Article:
Some of the signs carried in the march started with "Je suis Charlie," and then continued, with one or usually several of the following: I am Muslim. I am Jewish. I am a cop. I am French.

I'm reassured by this that we've got half the conversation right.

So much for me, now, I'd like us all to say. "Et toi?"

Monday, January 12, 2015

Charlie and Me

I've never read Charlie Hebdo. I was aware that it existed, but it purveyed a brand of Franco-français off-color political humor that just wasn't my thing.  To tell the truth, I wasn't sure that I was acculturated enough to really "get" it, even after a decade of life in France: my politically correct American prudishness has worn off some, but not that much, quand même. And it feels so uncomfortable to not be in on the joke.

Not that Charlie Hebdo's humor was so hard to understand, as I see now that I'm making up for lost time, along with much of the western world, through the tamer cartoons which are currently being republished throughout the media. I heard it suggested this week that that was perhaps part of what led to the tragedy: in our modern, connected world, the drawings were easily transmitted; since they were visual, they needed no translation to generate hate.

When I heard about the attack in Paris, I was shocked, but not entirely surprised.  I remembered when Charlie Hebdo republished the controversial drawings of Mohammed back in 2006, and also when it was the victim of a firebomb attack in 2011.  I left work on Wednesday at the normal time, shaken, but not much more.  The victims named cited in the news meant nothing to me. Cabu? Charb?  My husband had heard of them all, of course, and on the television Wednesday night began the testimonies of the grieving French intelligentsia. The people who knew the journalists and artists of Charlie Hebdo shed personal tears over the friends they'd lost. Paris is a small place. Everyone who is anyone here knows each other.

That's when it hit me, the sadness but also the indignation. Free speech is an American value.  Free speech is a French value. Free speech is the core value of the democratic world.  This is normal enough: free speech is an Enlightenment value, and if Voltaire were alive today, he'd probably be writing for Charlie Hebdo.  But there's something specific about the French expression of this, an urge to push it to an extreme, sometimes to prove a point and sometimes simply to prove that it can be done.  The unalienable right to unruly dissension.  It is considered healthier to loudly offend than to say nothing at all.  If you've ever engaged a Frenchman in an argument, you know what I mean: arms are waved, your feelings aren't spared; you're almost certainly victim of crude and often undeserved exaggeration, but it's deployed in part to keep you honest.  In French public dialog, the fringe provocateurs of the Charlie Hebdo throw the punches others may pull, and so what if many are below the belt: it's still part of a long and important tradition.  And they're having a grand time doing it, knowing they're mocking the decent and the codified and making us laugh against our better judgment.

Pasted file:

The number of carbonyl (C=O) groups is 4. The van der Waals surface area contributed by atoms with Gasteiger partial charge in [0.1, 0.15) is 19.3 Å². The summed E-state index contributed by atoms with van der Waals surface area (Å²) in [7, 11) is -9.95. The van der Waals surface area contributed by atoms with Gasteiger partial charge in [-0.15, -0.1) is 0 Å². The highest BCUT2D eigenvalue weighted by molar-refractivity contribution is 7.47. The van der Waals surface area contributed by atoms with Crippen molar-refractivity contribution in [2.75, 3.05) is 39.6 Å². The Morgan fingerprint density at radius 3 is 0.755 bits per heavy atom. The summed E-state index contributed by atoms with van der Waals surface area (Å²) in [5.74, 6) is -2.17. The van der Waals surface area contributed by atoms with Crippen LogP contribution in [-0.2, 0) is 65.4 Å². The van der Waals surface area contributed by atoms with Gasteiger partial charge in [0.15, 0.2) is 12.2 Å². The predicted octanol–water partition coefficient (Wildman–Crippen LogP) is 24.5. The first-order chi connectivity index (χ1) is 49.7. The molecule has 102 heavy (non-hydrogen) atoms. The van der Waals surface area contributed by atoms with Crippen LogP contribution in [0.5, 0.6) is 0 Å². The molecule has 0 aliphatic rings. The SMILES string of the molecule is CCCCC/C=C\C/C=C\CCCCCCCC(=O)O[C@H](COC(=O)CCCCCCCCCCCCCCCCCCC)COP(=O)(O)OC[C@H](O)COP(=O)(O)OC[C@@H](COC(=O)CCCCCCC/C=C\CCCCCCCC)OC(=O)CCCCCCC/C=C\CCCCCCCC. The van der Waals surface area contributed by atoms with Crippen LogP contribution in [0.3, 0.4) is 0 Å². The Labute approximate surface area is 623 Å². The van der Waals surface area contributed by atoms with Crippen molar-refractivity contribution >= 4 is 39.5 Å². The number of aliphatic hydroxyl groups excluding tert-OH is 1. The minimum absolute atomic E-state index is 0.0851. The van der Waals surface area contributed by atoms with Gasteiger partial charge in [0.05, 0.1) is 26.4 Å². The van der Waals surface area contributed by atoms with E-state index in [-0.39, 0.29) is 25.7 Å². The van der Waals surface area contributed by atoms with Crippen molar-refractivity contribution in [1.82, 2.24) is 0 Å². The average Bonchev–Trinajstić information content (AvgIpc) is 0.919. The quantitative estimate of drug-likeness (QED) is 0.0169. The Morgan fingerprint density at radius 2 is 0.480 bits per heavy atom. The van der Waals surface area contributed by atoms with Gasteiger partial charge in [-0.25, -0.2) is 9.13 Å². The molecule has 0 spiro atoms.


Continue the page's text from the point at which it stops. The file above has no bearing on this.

By evening on Wednesday, Place de la République was already full of anonymous mourners and the first "Je Suis Charlie" icons appeared on my friends' Facebook pages.  It seemed a bit presumptuous to call myself Charlie so soon, since after all, we'd only just met.  And given the peculiar role of Charlie Hebdo in French journalism, part gadfly, part impetuous kid brother, and wholly out to shock, who could say "I am Charlie" and have it make any sense?  Likely few of the well-meaning people and institutions around the world who copied and pasted it in emails and twitter feeds, and surely not the NASDAQ, which flashed a giant "Je Suis Charlie" on their Times Square electronic display.

But I wanted to do something symbolic, though admittedly useless, as the knot of sadness and anger grew in my stomach throughout the day on Thursday. I hesitated, and then chose as my profile picture the cover of Charlie Hebdo published shortly after the firebomb attack: a drawing of a Charlie cartoonist and a Muslim man engaged in a juicy kiss with the title "Love is stronger than hate."

I didn't go to the Unity March on Sunday.  It didn't seem like a good idea with the kids, and to be honest, beyond the desire to be part of something historic, I wasn't entirely sure of the point.  The Unity March wasn't even called a "unity march" in French, but la marche républicaine, an untranslatable "march for values of the French Republic." And now that I've missed it I suppose I'll never know, but I hope it was more about plurality than unity: the many voices from many places which form the Republic, not with one copy-pasted sentence but with the cacophony of dialog.  Tearful, indignant, resigned, mistaken, enlightened, ridiculous, inspired, dignified, distasteful, rambling, concise, confused, brilliant and irreverent, in many languages or a few simple pen strokes, leading us all somehow together in the right direction.